The creative class has been one of the fastest-growing segments in New York City’s economy in the past 10 years, but that sector is also facing more challenges than ever before, including increased competition from such cities as Shanghai, Berlin and Detroit.

That was among the findings in the highly detailed “Creative New York” report released Tuesday by The Center for an Urban Future, a Wall Street-based think tank that aims to provide ideas and workable solutions to policymakers. The Center’s primary focus is on growing and diversifying the local economy, expanding economic opportunity and targeting problems facing low-income and working-class neighborhoods.

In 2013, New York’s creative sector employed 295,755 people, accounting for 7 percent of all jobs in the city. All in all, the number of creative jobs increased 13 percent compared to 2003, according to the report. The city is now home to 14,145 creative businesses and nonprofits — an 18 percent gain compared to a decade ago.

While the tech sector has continued to gain ground in recent years, health care and retail still have more jobs overall. Interestingly, in 2013, New York City was home to 8.6 percent of all creative sector jobs in the nation, up from 7.1 percent in 2003. As of 2013, there were 6,200 fashion designers, a slight decline to the 6,262 who worked in the city in 2003. In a city where 700 languages are said to be spoken, 29 percent of the creative class is foreign-born, compared to 38 percent of the entire city that’s foreign-born.

The report’s author, Adam Forman, spent a year researching and interviewing about 200 people. The tech boom in relation to fashion, and the speed and proximity at which both industries are joining forces, surprised him. “I didn’t realize how closely they are working together and how quickly fashion companies adopt new technology — whether that’s 3-D fabrics, new manufacturing or wearable technology,” Forman said, pointing to Ringly wearable technology jewelry, Ralph Lauren’s wearables, Opening Ceremony’s work with Intel and Tory Burch’s efforts with Fitbit as examples. In addition, e-commerce businesses like Gilt Group, Warby Parker and Rent the Runway started here, and also benefit by drawing from the city’s creative types as customers.

In the months ahead, the development of Manufacture New York’s wearable technology incubator in Industry City in Brooklyn’s Sunset Park will further interest, thanks largely to Bob Bland, MNY’s founder and ceo, Forman said. Moondial’s Sabine Seymour, one of the first fellow to work on wearables in New Inc., the New Museum’s incubator, also earned his praise for her work in wearables. The New School’s Parsons School of Design, Pratt Institute and Fashion Institute of Technology need to evolve and share resources to improve their research and development, by creating well-researched labs and invest in joint incubators, Forman said. “To continue to lead the charge, the city’s design schools are going to have to be better about coordinating their efforts,” Forman said.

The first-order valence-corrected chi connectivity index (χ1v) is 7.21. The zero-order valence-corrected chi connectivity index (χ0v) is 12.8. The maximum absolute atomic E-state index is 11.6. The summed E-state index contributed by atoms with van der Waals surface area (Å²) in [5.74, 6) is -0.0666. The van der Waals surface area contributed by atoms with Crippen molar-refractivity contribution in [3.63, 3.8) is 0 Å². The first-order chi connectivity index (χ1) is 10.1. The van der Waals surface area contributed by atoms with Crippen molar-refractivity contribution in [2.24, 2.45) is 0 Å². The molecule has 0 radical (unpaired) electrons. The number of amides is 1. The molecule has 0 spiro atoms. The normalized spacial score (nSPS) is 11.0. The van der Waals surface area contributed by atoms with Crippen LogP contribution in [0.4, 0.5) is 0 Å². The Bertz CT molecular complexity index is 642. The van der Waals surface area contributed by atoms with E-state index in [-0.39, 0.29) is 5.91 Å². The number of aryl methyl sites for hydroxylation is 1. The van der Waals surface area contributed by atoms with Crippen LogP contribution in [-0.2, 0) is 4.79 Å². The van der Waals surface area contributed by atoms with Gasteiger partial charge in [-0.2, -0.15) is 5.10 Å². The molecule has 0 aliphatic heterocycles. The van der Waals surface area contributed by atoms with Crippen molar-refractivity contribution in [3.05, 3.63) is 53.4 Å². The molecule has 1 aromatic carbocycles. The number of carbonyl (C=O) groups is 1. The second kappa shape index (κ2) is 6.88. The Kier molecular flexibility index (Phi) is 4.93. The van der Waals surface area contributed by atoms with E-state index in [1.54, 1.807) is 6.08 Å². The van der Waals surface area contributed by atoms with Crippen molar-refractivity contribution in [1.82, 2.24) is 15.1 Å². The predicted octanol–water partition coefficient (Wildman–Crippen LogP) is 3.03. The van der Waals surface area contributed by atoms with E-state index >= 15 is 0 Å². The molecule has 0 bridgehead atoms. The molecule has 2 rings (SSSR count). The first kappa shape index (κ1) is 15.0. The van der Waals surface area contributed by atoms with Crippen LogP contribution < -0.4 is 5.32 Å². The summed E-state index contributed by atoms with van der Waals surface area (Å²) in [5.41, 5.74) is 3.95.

Recent grads who stayed in New York added to the 28 percent of the fashion designers in the U.S. who work in the city. But the median hourly wage of $33.96 falls short of the U.S. average of $29.82 when adjusted with the cost of living, resulting in what is comparable to a $20 hourly rate. Given the city’s increasing lack of affordable housing, retail space and work space, it may not be surprising to learn just how strong the Los Angeles fashion hub has become.

The city’s ethnically diverse base of fashion designers also caught Forman’s attention, who noted that 45 percent are nonwhite. That has helped to make American designers more appealing to international companies that are working to build their businesses internationally, especially in Asia. He cited Alexander Wang’s retail expansion into Asia, Kenzo hiring Opening Ceremony’s Carol Lim and Humberto Leon, and Hugo Boss lining up Jason Wu. Going forward, American designers with foreign ties should continue to gain favor with international conglomerates like Kering, which took a minority stake in Joseph Altuzarra’s business in 2013, Forman said.

The Los Angeles metro area has seen a 136 percent jump in fashion designers during the last decade, according to the report. The 2014 median hourly wage gap, adjusted for the cost of living in L.A. versus Brooklyn, is $3.69 higher for Los Angeles-based fashion designers. FIT’s Emma McClendon noted in the report that L.A. may challenge New York’s fashion dominance in the next 20 years as it attracts more creative types from New York. Forman agreed, mentioning the CFDA’s West Coast outreach last fall as an example of the budding scene. “In the past, L.A. fashion was a lot of denim, but it’s no longer that way.” Forman said. “It’s more affordable and the proximity to Asia is appealing to a lot of people. L.A. is not an immediate threat to New York designers, but it is something we have to be very conscious of in New York.”

Aspiring fashion designers also have an assortment of other creative-minded cities to pursue, according to The Center for an Urban Future’s report. Portland, Ore.; Austin, Tex.; Nashville; Philadelphia; and Detroit are among the American cities with ample housing and arts-minded professions that are being marketed as creative hubs.

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